"The war tried to kill us in the spring." So begins this powerful account of friendship and loss. In Al Tafar, Iraq, twenty-one-year old Private Bartle and eighteen-year-old Private Murphy cling to life as their platoon launches a bloody battle for the city. Read more...
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"The war tried to kill us in the spring." So begins this powerful account of friendship and loss. In Al Tafar, Iraq, twenty-one-year old Private Bartle and eighteen-year-old Private Murphy cling to life as their platoon launches a bloody battle for the city. Bound together since basic training when Bartle makes a promise to bring Murphy safely home, the two have been dropped into a war neither is prepared for.
In the endless days that follow, the two young soldiers do everything to protect each other from the forces that press in on every side: the insurgents, physical fatigue, and the mental stress that comes from constant danger. As reality begins to blur into a hazy nightmare, Murphy becomes increasingly unmoored from the world around him and Bartle takes actions he could never have imagined.
With profound emotional insight, especially into the effects of a hidden war on mothers and families at home, "The Yellow Birds" is a groundbreaking novel that is destined to become a classic.
Publishers Weekly® Reviews
- Reviewed in: Publishers Weekly, page .
- Review Date: 2012-07-30
- Reviewer: Staff
This moving debut from Powers (a former Army machine gunner) is a study of combat, guilt, and friendship forged under fire. Pvt. John Bartle, 21, and Pvt. Daniel Murphy, 18, meet at Fort Dix, N.J., where Bartle is assigned to watch over Murphy. The duo is deployed to Iraq, and the novel alternates between the men’s war zone experiences and Bartle’s life after returning home. Early on, it emerges that Murphy has been killed; Bartle is haunted by guilt, and the details of Murphy’s death surface slowly. Powers writes gripping battle scenes, and his portrait of male friendship, while cheerless, is deeply felt. As a poet, the author’s prose is ambitious, which sets his treatment of the theme apart—as in this musing from Bartle: “though it’s hard to get close to saying what the heart is, it must at least be that which rushes to spill out of those parentheses which were the beginning and end of my war.” The sparse scene where Bartle finally recounts Murphy’s fate is masterful and Powers’s style and story are haunting. (Sept.)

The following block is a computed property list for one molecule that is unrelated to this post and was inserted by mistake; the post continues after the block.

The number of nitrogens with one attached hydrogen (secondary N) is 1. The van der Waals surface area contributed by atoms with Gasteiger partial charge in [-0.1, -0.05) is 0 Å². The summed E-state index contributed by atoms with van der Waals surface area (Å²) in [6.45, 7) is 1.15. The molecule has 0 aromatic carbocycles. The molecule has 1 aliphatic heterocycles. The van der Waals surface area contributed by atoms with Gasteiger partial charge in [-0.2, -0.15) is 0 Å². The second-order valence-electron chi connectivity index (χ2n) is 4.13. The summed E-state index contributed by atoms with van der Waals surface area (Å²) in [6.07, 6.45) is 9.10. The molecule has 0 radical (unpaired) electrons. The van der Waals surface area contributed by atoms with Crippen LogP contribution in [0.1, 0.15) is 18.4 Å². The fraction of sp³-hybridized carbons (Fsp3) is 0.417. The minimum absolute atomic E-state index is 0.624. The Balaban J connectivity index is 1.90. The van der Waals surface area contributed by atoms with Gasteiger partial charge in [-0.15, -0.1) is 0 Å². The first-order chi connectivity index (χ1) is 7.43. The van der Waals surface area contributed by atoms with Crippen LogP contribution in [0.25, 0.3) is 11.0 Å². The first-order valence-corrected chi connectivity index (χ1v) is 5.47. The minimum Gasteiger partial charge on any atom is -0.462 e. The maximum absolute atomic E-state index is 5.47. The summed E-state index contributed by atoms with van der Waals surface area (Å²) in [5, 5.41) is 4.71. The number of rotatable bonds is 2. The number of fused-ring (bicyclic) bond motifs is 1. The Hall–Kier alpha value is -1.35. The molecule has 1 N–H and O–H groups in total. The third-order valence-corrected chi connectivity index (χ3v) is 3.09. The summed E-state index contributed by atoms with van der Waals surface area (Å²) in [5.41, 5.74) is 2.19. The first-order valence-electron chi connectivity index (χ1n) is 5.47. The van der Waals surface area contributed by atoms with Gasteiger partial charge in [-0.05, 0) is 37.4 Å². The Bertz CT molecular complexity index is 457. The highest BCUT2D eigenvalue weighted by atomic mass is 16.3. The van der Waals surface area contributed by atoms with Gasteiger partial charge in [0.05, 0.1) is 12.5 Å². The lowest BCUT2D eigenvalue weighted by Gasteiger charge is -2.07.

The unfathomable cost of war
The sparse lyricism of The Yellow Birds elevates that most essential and dissembled aspect of warfare—the individual human spirit—to its rightful place on the dais of our conscience. If Kevin Powers had given us only the title, its allusive origin and the first thousand words of this novel, that would have been enough for a timeless contribution. And yet he goes on, wringing from this trope every last drop of imagination.
The novel is the first-person account of Private John Bartleby, alternating between his tour in Iraq and the time just before and just after. Ultimately Bartleby must reconcile these three disparate realities and come to terms with the self who has traversed this dynamic moral landscape.
Powers, who served in Iraq before studying English at Virginia Commonwealth University, is palpably vivid with his language, efficient, even if he occasionally favors a weak image—this isn’t a flawless book. And yet the blemishes serve as a testament to the overall power of his prose, which trades readily in perfect phrases, underscoring the effect of his soaring minimalism.
Read The Yellow Birds and hope: for the lives of our men and women in service, for the lives of those whom they fight and for the grace of further gifts from this budding master craftsman.